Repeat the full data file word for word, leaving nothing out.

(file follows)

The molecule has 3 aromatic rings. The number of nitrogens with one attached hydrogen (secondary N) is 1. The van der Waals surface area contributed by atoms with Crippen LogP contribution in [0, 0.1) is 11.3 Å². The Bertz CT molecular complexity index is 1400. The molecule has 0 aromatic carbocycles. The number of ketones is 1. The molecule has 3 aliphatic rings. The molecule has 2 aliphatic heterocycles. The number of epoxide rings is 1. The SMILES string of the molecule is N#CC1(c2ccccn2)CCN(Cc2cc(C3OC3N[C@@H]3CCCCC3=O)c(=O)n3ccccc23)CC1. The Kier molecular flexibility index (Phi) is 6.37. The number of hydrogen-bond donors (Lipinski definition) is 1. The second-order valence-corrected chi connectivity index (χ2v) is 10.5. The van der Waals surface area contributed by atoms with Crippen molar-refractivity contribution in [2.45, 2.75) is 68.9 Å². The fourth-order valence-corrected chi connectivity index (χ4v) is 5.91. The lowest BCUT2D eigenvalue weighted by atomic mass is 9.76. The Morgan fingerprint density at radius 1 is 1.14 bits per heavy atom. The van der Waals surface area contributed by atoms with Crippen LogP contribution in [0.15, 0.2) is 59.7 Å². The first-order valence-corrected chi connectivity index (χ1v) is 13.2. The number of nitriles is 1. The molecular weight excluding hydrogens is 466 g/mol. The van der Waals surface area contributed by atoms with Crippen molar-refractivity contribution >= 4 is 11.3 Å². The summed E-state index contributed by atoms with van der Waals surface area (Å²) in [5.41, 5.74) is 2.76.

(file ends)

The molecule has 3 aromatic rings. The number of nitrogens with one attached hydrogen (secondary N) is 1. The van der Waals surface area contributed by atoms with Crippen LogP contribution in [0, 0.1) is 11.3 Å². The Bertz CT molecular complexity index is 1400. The molecule has 0 aromatic carbocycles. The number of ketones is 1. The molecule has 3 aliphatic rings. The molecule has 2 aliphatic heterocycles. The number of epoxide rings is 1. The SMILES string of the molecule is N#CC1(c2ccccn2)CCN(Cc2cc(C3OC3N[C@@H]3CCCCC3=O)c(=O)n3ccccc23)CC1. The Kier molecular flexibility index (Phi) is 6.37. The number of hydrogen-bond donors (Lipinski definition) is 1. The second-order valence-corrected chi connectivity index (χ2v) is 10.5. The van der Waals surface area contributed by atoms with Crippen molar-refractivity contribution in [2.45, 2.75) is 68.9 Å². The fourth-order valence-corrected chi connectivity index (χ4v) is 5.91. The lowest BCUT2D eigenvalue weighted by atomic mass is 9.76. The Morgan fingerprint density at radius 1 is 1.14 bits per heavy atom. The van der Waals surface area contributed by atoms with Crippen LogP contribution in [0.15, 0.2) is 59.7 Å². The first-order valence-corrected chi connectivity index (χ1v) is 13.2. The number of nitriles is 1. The molecular weight excluding hydrogens is 466 g/mol. The van der Waals surface area contributed by atoms with Crippen molar-refractivity contribution >= 4 is 11.3 Å². The summed E-state index contributed by atoms with van der Waals surface area (Å²) in [5.41, 5.74) is 2.76.